Final Thoughts

Final Thoughts

Written by David Schollaert

Nucor on Thursday confirmed its plate prices would remain unchanged with the opening of its December order book. Though the market was anxiously awaiting the Charlotte, N.C.-based steelmaker’s announcement, few were surprised by it.

Why? It’s not clear that a price decrease at this stage in the fourth quarter would generate buying. And it would devalue inventory.

“I think it is the right move to keep pricing unchanged for December,” said one market participant. “It doesn’t seem like anyone is interested in building inventory at this time.”

That doesn’t mean prices will hold. I was speaking with several sources this week, and the consensus was that plate prices can’t hold for much longer.

“If I was in their shoes, I suppose it doesn’t hurt to try one more month to lead the market with unchanged plate prices,” said another source. “But I don’t expect it will hold into January. I suspect a $100-per-ton decrease is announced for January.”

Nucor has aimed to keep plate prices flat since announcing a $120-per-ton ($6-per-cwt) price cut on discrete plate on Sept. 19.

The cut and subsequent flat pricing have done little for Nucor’s shipping volumes. Plate shipments were down 20% sequentially in Q3, and nearly 40% year-on-year, according to the company’s earnings results. By comparison, sheet shipments were down roughly 9% and 4%, over the same period.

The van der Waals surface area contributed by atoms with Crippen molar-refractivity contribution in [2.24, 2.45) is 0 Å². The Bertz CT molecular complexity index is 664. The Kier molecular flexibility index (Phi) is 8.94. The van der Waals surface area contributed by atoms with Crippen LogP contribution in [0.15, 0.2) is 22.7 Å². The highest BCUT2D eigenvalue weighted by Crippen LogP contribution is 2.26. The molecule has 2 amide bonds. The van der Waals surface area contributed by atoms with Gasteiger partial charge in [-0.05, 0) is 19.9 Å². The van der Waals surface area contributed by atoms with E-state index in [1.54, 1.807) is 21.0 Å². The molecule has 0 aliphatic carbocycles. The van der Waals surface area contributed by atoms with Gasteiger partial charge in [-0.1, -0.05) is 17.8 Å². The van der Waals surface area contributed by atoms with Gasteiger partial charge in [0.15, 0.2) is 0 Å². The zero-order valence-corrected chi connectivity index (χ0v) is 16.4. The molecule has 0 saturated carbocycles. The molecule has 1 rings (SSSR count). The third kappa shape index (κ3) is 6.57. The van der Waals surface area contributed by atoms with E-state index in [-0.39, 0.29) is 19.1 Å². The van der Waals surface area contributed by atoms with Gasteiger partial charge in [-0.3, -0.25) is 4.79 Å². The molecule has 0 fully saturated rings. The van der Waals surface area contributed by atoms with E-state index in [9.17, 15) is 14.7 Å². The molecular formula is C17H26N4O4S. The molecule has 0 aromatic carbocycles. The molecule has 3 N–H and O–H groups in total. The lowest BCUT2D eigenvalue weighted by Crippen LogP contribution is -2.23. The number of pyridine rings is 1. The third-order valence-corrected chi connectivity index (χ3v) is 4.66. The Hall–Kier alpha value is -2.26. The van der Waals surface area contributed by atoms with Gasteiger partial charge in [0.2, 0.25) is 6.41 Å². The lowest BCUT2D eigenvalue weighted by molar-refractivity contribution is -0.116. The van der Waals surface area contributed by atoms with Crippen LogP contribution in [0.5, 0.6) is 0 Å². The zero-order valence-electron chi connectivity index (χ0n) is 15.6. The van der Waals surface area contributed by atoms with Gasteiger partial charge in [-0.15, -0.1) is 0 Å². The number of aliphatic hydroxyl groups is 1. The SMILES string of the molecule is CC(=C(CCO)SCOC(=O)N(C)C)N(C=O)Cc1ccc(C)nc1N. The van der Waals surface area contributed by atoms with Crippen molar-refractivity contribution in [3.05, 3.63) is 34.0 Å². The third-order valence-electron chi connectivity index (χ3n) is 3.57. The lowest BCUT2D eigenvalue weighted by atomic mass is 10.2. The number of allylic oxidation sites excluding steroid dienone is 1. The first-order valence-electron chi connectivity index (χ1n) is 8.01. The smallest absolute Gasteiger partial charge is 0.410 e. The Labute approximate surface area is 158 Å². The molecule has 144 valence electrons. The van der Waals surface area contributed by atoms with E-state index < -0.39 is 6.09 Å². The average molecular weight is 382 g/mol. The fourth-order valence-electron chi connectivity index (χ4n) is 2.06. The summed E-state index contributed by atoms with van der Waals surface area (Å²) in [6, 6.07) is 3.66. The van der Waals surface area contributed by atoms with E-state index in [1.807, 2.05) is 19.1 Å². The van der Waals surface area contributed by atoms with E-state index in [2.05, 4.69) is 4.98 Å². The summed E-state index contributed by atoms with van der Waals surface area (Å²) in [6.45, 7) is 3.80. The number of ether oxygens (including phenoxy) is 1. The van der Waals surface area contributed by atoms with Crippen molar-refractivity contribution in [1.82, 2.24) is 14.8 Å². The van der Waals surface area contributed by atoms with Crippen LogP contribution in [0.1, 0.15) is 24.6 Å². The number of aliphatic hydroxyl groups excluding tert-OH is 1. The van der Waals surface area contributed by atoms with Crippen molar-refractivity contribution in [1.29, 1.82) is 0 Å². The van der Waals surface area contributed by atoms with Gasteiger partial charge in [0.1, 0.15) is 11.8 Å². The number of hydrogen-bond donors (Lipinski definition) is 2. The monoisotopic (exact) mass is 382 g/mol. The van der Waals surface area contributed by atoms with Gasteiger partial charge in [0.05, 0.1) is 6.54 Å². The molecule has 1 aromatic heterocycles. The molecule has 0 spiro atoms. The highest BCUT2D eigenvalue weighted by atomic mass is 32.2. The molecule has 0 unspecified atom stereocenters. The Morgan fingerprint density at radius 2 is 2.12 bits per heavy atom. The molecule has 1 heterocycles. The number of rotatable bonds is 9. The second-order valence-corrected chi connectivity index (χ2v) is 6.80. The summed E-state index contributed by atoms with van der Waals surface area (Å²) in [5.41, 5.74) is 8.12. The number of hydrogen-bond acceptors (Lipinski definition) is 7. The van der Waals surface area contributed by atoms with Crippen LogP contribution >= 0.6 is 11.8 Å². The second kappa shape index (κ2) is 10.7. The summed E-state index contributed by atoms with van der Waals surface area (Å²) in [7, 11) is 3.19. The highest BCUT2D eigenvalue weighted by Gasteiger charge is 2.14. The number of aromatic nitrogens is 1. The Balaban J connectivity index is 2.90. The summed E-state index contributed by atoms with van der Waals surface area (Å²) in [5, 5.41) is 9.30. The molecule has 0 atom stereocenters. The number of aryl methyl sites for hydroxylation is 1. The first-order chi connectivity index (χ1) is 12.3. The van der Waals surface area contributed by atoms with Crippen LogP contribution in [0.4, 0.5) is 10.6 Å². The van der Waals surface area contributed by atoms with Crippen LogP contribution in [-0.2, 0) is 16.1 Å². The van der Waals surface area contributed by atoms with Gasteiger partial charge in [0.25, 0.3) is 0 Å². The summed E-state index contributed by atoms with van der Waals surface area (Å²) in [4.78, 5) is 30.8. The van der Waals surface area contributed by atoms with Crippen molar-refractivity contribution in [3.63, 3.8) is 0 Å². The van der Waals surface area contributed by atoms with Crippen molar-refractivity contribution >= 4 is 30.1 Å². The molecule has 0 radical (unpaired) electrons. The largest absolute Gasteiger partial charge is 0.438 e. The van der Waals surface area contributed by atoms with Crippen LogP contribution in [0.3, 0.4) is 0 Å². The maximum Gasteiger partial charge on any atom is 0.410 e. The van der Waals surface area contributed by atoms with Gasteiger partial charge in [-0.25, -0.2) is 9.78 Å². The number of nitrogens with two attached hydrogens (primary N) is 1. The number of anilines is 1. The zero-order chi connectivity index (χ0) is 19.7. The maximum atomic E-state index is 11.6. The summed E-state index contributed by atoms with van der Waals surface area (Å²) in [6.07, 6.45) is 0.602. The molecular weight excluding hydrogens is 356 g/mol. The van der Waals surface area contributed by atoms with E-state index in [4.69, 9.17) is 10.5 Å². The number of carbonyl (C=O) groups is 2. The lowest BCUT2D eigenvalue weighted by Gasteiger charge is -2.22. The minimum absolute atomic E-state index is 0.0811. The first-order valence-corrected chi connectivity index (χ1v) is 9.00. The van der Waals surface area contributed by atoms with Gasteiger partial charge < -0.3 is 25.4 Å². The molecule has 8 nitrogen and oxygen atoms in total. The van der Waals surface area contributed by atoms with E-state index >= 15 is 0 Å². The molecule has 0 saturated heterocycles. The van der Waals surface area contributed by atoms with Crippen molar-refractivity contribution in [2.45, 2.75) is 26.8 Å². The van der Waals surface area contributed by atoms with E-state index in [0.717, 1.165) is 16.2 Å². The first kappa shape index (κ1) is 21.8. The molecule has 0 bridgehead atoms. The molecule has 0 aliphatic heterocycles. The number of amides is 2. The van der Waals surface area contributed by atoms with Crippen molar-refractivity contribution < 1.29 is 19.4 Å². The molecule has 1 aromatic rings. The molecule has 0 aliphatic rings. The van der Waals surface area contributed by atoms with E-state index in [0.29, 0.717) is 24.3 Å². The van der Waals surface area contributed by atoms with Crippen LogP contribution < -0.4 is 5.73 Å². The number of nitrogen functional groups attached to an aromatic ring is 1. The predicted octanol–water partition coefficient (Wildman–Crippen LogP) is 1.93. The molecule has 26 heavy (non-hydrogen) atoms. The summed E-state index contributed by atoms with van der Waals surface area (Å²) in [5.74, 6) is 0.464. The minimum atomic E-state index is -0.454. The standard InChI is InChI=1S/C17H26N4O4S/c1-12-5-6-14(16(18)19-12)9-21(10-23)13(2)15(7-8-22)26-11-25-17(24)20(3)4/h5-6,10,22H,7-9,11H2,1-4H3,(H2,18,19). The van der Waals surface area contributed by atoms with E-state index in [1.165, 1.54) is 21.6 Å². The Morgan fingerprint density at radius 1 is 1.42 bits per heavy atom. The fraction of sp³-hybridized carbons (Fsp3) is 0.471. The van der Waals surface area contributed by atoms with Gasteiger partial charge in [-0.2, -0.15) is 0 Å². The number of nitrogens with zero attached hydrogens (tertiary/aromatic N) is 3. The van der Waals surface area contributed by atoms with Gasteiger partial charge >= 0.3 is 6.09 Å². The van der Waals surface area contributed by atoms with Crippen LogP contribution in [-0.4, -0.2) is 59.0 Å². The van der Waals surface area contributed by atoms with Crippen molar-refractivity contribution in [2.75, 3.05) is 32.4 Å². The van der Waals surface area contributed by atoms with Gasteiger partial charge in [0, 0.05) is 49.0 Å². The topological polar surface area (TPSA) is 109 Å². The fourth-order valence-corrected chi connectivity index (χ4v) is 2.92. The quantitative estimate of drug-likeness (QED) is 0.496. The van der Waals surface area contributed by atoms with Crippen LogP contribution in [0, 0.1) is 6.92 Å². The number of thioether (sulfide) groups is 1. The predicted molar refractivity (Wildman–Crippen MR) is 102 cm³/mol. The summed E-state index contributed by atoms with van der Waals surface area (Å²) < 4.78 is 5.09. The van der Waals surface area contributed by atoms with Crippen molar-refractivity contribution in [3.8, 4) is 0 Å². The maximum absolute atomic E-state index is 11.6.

Meanwhile, hot-rolled coil prices have declined by 28.3% while plate prices have slipped by just 11.7%, according to our interactive pricing tool.

FinalThoughts 1106 Fig1

In short, plate prices have decoupled from hot-rolled coil prices. The two products used to trend together over time. Even as prices ascended to historic highs over the past couple of years, they moved largely in tandem. On the way down, that has not been the case.

SMU’s discrete plate price stands at $1,590 per ton, down 1.9% from $1,620 per ton a month ago and down 18% from a 2022 high of $1,940 per ton recorded in May.

SMU’s hot-rolled coil price is at $685 per ton, down 11.6% from $775 per ton a month ago and down 53.7% from a post-Ukraine war peak of $1,480 per ton in late April.

“The decoupling of HRC and plate is an issue, but we expect that we will see the current delta in price between these two products decrease as we go through 2023,” a third source said. “I don’t think they need to run in tandem, but the current delta is too large.”

“The gap between plate and sheet in my opinion should always be about 30-50%,” a fourth source said. “Certainly, the more-than-100% premium is not supported by radically different demand drivers at this point.”

There are potentially several dynamics at play. But probably none more so than competition, or the lack thereof. Plate is more consolidated than sheet. And so big players like Nucor, Cleveland-Cliffs, and SSAB Americas have a bigger say in plate prices. (By my tally, those three have accounted for approximately 3/4 of plate sales by domestic mills in recent years.)

“Plate prices are higher than most think they should be, and some of that is due to the fact that three suppliers control the majority of the market,” another source said. “We expect that pricing will start to erode as Nucor adds supply into the market.”